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First published: 30 April 2022 by GKH;
Last update: 1 May 2022, by GKH/CHS

What are Cloudwork Skills

If you ask Google Search: 'What are essential skills for remote workers?' you will get pages and pages of typical HR 'mumbo jumbo' - such as 'ability to work independently', 'strong self motivation', 'strong verbal and written communication skills' or 'a teamplayer mindset'. For good measure you might also be required to 'have cross-cultural literacy' or 'emotional intelligence'.
While these skills and compentencies might certainly be useful, they will not automatically give you a good remote job. The bottom line is this: In the end you need to have some hard skills and specific know-how which not everyone has (or can pretend to have) and which are in high demand. In other words: You will only get an excellent remote job, if you can 'offer' skills that someone else really needs. And remotely, some of the very best skills to offer are computer skills. They are by nature digital, can be easily exchanged (in fact worldwide) und lead to products that are typically distributed or used over the Internet. Of course, you can - for instance - also give legal advice remotely or work as a project manager. But these kinds of tasks often work better with face-to-face interactions. Computer skills, however, are the perfect match for remote work.
Unfortunately people are often rather naive, when describing their computer skills. Just because you can use MS-Word or MS-Excel does not really make you a computer wizzard! Information and computer technology has evolved and differentiated enormously over the last few decades. There are dozens of highly specialized branches in software technology. The following table gives a rough overview of some of these fields - with selected examples of software tools, utilities and coding languages.
1. First of all, you must be really familiar with your operating system. This will be either MS-Windows or the Mac OS. If you are a more technical person (or your employer requires it) you might also have to work on Linux. Forget about some of the more exotic operating systems!
You must be able to do basic system tasks, such as open, save, organize, backup or delete files. I have seen people putting hundreds of file icons on their desktop, because they never really understood how to properly organize files in directories and subdirectories. Of course you can put 'stuff' on your desktop - but at least organize it hierarchically. Also make sure that you properly organize your e-mail into mailboxes. Otherwise you will spend hours hunting for a particular e-mail from some time ago.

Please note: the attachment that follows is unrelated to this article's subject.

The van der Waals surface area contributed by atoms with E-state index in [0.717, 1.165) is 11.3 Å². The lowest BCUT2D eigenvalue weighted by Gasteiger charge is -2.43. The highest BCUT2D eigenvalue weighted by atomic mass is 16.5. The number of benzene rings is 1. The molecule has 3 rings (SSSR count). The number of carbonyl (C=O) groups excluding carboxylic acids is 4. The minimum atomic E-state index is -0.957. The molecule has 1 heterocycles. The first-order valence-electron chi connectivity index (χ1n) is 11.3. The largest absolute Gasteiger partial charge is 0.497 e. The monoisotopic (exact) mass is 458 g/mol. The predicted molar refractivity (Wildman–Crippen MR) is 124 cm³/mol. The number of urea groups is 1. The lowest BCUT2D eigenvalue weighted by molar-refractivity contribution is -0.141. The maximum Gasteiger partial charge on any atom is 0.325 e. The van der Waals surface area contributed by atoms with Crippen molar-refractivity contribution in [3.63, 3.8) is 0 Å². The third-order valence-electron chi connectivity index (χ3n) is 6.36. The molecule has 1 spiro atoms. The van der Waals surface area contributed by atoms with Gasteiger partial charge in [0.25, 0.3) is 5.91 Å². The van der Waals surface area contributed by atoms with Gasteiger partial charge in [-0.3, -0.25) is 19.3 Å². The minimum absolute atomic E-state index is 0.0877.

Without doubt, passwords are the greatest hassle in computing. Don't kid yourself: You will constantly forget important passwords. It is therefore essential to find a solution that works best for you. There are password managers; you may want to print them out and put them in a secure place or find a trick to remember (such as putting the password into a sentence). You must also know how to backup your work (either in the cloud or locally on an external hard disk). You must know how to update your system (if it's not done automatically); you must know how to install software, how to run a virus checker, and how to log-in to your cloud server or certain cloud services (such as MS-Windows 365). Of course, you must also be able to connect to the Internet.
One of the most important skills is to organize your resources properly - otherwise you may accidentally delete stuff or spend a lot of time searching for a particular file. I, for instance, organize everything according to projects. For each project I put the related files into sub-directories according to type - such as images, code, text documents, videos, excel files, etc. You may have your own quite different system - but don't just rely on the 'recently opened file' feature in some of the software packages.

2. You need to have basic Internet skills. This includes familiarity with one (or more) of the most popular browsers, such as Google Chrome, Firefox, Safari or Opera. It also doesn't hurt if you have organized yourself a set of shortcuts (or bookmarks - or whatever you may use) to essential websites - such as www.wikipedia.com. Of course the selection of sites depends on your kind of work. I, for instance, have a shortcut to www.w3schools.com, www.github.com, and a few dozen other websites I consult on a regular basis.
Basic Internet skills also include familiarity with a professional social media service, such as LinkedIn. You will need it for self-promotion, job search and general business information.
Finally, I would also recommend that you really learn how to make a Google search! There are numerous possibilities to filter and fine-adjust search results - so that you can be much more effective in finding 'stuff' on the Internet.

These two groups of skills are essential! Don't even think about remote work, if you do not have these basic computer skills. All other computer skills very much depend on the type of work you will be doing remotely. For instance, if you want to develop websites for clients, you definitely must be familiar with the group 3 skills. On the other hand, if you will run a 'help desk', a 'customer complaints service' or a 'sales promotion campaign' for your employer, you will need CRM software skills.

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